Be Where YOU Need to Be, Not Where “They” Say You Should


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A friend of mine went to a Social Media for Small Business conference recently. He’s a small business owner, and has been thinking about using social media for a while.

He enjoyed the conference and made some great connections while there. Yet something he said worries me, and that’s the need to be everywhere.

According to the social media expert that was speaking at the conference, businesses need to be on as many social media channels as they can. Facebook, Twitter, Google+, YouTube, LinkedIn, Foursquare, Ning, blogging, Facebook Places, Tumblr, etc – the list goes on.

The reasoning? You never know where your customer is going to be, so you need to be in all the places they could be.


You can (and do) know where your customer is going to be by doing the research – a social media audit, for example.

Because of this map, you can tell demographics, spend decisions, social network use, optimum time of day for social network use and promotions, and much, much more.

You can then use this information to understand where you need to be, when you need to be there, and what you need to be saying/doing while there. This targeted approach makes sure no-one’s wasting their time, and goals can be set and results measured.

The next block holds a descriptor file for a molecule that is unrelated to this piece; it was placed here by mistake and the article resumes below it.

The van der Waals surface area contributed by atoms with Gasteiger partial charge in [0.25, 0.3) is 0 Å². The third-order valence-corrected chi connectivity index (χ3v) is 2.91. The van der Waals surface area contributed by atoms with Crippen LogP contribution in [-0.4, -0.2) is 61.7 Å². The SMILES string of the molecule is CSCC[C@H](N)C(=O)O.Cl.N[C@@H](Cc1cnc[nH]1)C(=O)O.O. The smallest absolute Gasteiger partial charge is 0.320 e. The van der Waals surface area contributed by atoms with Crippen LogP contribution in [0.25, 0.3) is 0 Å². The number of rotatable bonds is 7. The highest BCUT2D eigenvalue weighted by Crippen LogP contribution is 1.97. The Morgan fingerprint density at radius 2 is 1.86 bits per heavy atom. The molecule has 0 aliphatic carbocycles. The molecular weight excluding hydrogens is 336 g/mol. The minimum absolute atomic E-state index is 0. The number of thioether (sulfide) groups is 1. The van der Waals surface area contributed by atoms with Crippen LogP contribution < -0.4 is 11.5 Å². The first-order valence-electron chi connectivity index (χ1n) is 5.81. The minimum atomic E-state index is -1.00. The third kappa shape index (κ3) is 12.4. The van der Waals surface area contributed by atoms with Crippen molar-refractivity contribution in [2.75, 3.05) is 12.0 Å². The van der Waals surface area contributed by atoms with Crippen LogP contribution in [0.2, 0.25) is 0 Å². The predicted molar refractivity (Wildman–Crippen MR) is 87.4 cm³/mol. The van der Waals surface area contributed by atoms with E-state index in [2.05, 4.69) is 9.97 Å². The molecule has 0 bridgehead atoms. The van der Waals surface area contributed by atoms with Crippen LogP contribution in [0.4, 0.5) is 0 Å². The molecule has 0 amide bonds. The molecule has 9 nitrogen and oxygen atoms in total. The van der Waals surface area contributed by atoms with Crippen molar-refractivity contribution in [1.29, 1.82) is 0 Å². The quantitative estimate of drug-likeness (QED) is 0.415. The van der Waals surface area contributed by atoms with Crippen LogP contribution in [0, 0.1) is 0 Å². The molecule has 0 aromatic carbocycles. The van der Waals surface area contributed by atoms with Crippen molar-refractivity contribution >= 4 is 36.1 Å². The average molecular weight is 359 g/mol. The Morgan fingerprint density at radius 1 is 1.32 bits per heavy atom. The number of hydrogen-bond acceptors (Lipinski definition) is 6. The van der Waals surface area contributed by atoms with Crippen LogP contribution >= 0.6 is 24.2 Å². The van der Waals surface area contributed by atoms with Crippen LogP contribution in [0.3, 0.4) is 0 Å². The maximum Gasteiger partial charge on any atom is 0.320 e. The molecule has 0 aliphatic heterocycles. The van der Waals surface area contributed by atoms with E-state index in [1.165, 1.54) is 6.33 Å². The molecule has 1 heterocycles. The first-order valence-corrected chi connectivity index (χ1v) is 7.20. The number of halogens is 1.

It’s not rocket science – it’s a marketing strategy.

Saying you need to be on every site because your customers might be is like saying you need to advertise in every single newspaper because some of your customers might read it.

Sure, they might. But if your customers are vegetarians, would you advertise in Slaughterhouse Weekly?

No – so why take that approach with your social media strategy? Instead, be where you need to be.

Make sense?

Republished with author's permission from original post.

Danny Brown
Danny Brown is partner at Bonsai Interactive Marketing, a full service agency offering integrated, social media and mobile marketing solutions. He is also founder of the 12for12k Challenge, a social media-led charity initiative connecting globally and helping locally.


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